Columnists

I know it’s high summer in Europe but the fact that it took 10 days for the resignation of Archbishop Philip Wilson to be accepted in Rome highlights some serious problems.

Every year, the London Evening Standard publishes a list of the capital’s most influential thousand people from all areas of activity. I had the job of thinking of 10 people who are reasonably prominent and play a part in public life. And you know, it was rather hard.

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I REMEMBER when I first saw someone touch a statue in a religious way. It was in 1971 in St Anselm’s church, Tooting Bec, a busy if at the time rather grubby house of God.

It seems almost impossible that anyone can have watched unmoved the extraordinary international effort to free the Thai teenage football team trapped in the flooding mountain caves.

In the square in front of the very fine railway station in Huddersfield, West Yorkshire, there stands a bronze statue of Harold Wilson, a local boy who made it to 10 Downing Street, in mid, purposive (a favourite word of his) stride.

IN THE DOG DAYS of August, there’ll be a series on BBC Radio called The Thin Red Line, about conflict resolution.

A beautiful mosaic in Rome discovered on Twitter.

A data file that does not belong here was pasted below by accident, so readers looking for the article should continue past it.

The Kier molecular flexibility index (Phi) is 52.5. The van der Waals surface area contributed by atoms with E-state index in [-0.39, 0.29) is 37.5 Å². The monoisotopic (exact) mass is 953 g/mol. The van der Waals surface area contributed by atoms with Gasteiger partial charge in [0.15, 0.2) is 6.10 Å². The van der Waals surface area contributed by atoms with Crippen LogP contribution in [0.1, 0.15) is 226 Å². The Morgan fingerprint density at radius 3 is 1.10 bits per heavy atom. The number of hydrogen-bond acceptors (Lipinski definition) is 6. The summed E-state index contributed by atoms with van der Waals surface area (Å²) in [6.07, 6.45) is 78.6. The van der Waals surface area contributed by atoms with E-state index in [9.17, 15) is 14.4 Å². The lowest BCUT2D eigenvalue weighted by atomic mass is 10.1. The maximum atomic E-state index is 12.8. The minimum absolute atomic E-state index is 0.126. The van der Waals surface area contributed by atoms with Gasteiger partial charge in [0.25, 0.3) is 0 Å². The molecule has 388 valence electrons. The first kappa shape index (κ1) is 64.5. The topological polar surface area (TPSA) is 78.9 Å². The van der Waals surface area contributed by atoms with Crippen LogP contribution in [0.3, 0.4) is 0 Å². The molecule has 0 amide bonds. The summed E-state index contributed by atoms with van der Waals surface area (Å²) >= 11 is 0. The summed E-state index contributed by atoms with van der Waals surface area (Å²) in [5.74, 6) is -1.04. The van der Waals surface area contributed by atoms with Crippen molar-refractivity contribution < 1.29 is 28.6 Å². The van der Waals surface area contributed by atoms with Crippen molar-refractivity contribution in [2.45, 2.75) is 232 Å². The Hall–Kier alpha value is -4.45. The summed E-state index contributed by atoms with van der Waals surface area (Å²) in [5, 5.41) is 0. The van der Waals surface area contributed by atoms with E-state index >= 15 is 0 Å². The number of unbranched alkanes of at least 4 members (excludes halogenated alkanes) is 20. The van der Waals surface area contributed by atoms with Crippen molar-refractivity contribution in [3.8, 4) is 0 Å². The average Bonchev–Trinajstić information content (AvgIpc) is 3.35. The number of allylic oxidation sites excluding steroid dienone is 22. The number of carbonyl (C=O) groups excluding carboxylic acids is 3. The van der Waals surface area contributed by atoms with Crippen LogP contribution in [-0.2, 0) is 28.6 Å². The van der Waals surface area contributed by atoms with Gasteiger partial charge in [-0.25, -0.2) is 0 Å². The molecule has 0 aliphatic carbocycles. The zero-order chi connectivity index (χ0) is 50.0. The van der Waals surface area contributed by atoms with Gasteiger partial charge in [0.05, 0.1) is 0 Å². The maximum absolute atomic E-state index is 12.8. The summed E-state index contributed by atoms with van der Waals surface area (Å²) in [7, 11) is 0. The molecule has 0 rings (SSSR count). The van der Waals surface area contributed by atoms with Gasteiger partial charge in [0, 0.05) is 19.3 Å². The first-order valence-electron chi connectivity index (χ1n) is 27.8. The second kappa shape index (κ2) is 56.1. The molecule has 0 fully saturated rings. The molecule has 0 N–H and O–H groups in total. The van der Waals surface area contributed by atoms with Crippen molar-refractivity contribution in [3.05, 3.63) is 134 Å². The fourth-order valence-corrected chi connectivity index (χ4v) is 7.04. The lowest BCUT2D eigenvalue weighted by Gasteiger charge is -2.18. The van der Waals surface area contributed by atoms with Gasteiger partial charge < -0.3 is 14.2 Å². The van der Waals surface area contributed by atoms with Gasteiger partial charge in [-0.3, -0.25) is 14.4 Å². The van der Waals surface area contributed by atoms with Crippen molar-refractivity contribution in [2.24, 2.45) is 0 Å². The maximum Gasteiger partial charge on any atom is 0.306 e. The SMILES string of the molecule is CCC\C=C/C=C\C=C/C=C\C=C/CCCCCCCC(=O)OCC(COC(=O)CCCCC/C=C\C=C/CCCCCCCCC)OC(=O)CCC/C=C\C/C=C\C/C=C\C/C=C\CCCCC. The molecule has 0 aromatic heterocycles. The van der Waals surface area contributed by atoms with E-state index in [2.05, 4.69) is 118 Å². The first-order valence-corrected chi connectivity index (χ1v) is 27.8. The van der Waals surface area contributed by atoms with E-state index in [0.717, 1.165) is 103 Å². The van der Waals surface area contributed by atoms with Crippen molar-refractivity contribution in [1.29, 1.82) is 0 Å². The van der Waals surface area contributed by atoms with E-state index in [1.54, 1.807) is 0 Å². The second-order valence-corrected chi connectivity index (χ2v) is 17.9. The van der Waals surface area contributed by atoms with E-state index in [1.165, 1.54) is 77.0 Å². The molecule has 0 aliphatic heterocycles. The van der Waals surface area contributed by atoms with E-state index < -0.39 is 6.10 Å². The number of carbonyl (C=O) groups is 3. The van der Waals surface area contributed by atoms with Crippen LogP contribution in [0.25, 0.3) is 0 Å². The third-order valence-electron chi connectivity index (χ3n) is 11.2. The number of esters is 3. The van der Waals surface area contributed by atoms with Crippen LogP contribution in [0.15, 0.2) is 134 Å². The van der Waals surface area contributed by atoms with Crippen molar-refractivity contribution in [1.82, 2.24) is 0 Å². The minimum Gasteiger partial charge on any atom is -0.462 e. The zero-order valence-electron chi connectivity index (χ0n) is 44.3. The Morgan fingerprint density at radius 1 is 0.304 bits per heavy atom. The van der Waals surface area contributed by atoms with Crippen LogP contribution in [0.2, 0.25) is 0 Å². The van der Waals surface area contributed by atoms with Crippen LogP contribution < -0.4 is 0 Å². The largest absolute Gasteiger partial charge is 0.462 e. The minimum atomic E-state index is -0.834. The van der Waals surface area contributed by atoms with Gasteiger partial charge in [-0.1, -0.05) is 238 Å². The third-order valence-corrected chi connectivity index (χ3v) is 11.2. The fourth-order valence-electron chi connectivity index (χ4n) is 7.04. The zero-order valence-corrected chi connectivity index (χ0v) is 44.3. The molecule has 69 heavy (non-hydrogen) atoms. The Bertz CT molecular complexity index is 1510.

I was in a wheelchair once. Not for terribly long – on and off for a year or so. But long enough to know that the world looks different from a wheelchair.

ABOUT 20 years ago I went to Bhutan to visit an architect friend who was working there. It was quite the most extraordinary trip; as close as I’ll ever get to the society of the early modern period here.

Journalists understand that the identity of a confidential source must be concealed, even at the risk of prison for contempt of court. Fortunately, it rarely happens. It is even less likely that a Catholic priest would ever be called upon to reveal something said to him under the seal of the confessional

I’VE BEEN TO Jerusalem and I’ve been to Mexico, but until this week, I’d never been to Prescot Street, near the Tower of London.

At the beginning of this month I had a bizarre but illuminating experience. I visited Cape Wrath, which is the extreme north-western tip of the United Kingdom.

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